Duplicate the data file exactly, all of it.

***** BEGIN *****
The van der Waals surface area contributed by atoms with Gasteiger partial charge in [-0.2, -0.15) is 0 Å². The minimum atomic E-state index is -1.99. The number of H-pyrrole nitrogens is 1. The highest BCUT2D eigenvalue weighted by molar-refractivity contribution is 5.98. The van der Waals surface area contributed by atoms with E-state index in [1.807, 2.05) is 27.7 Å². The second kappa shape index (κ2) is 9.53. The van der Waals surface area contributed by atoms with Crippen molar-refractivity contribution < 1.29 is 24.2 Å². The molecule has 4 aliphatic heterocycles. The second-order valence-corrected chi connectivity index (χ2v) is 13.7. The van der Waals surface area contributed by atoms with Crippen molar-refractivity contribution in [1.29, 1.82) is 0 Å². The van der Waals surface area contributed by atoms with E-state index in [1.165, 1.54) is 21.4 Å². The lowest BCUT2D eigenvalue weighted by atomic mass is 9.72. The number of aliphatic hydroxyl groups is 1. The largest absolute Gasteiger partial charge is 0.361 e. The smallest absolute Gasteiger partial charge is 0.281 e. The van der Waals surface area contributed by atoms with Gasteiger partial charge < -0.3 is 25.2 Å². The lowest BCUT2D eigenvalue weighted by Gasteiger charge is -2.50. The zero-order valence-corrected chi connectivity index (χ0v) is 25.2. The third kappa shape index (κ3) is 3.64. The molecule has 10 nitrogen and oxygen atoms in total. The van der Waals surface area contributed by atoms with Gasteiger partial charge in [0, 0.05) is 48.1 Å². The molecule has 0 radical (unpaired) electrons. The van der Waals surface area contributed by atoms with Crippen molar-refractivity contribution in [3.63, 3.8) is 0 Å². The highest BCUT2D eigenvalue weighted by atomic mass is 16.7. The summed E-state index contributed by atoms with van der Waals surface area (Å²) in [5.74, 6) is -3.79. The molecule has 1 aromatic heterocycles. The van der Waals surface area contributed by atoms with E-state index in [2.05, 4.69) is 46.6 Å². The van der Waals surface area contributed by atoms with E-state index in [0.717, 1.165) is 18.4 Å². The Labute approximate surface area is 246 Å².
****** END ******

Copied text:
The van der Waals surface area contributed by atoms with Gasteiger partial charge in [-0.2, -0.15) is 0 Å². The minimum atomic E-state index is -1.99. The number of H-pyrrole nitrogens is 1. The highest BCUT2D eigenvalue weighted by molar-refractivity contribution is 5.98. The van der Waals surface area contributed by atoms with E-state index in [1.807, 2.05) is 27.7 Å². The second kappa shape index (κ2) is 9.53. The van der Waals surface area contributed by atoms with Crippen molar-refractivity contribution < 1.29 is 24.2 Å². The molecule has 4 aliphatic heterocycles. The second-order valence-corrected chi connectivity index (χ2v) is 13.7. The van der Waals surface area contributed by atoms with Crippen molar-refractivity contribution in [1.29, 1.82) is 0 Å². The van der Waals surface area contributed by atoms with E-state index in [1.165, 1.54) is 21.4 Å². The lowest BCUT2D eigenvalue weighted by atomic mass is 9.72. The number of aliphatic hydroxyl groups is 1. The largest absolute Gasteiger partial charge is 0.361 e. The smallest absolute Gasteiger partial charge is 0.281 e. The van der Waals surface area contributed by atoms with Gasteiger partial charge < -0.3 is 25.2 Å². The lowest BCUT2D eigenvalue weighted by Gasteiger charge is -2.50. The zero-order valence-corrected chi connectivity index (χ0v) is 25.2. The third kappa shape index (κ3) is 3.64. The molecule has 10 nitrogen and oxygen atoms in total. The van der Waals surface area contributed by atoms with Gasteiger partial charge in [0, 0.05) is 48.1 Å². The molecule has 0 radical (unpaired) electrons. The van der Waals surface area contributed by atoms with Crippen molar-refractivity contribution in [3.63, 3.8) is 0 Å². The highest BCUT2D eigenvalue weighted by atomic mass is 16.7. The summed E-state index contributed by atoms with van der Waals surface area (Å²) in [5.74, 6) is -3.79. The molecule has 1 aromatic heterocycles. The van der Waals surface area contributed by atoms with E-state index in [2.05, 4.69) is 46.6 Å². The van der Waals surface area contributed by atoms with E-state index in [0.717, 1.165) is 18.4 Å². The Labute approximate surface area is 246 Å².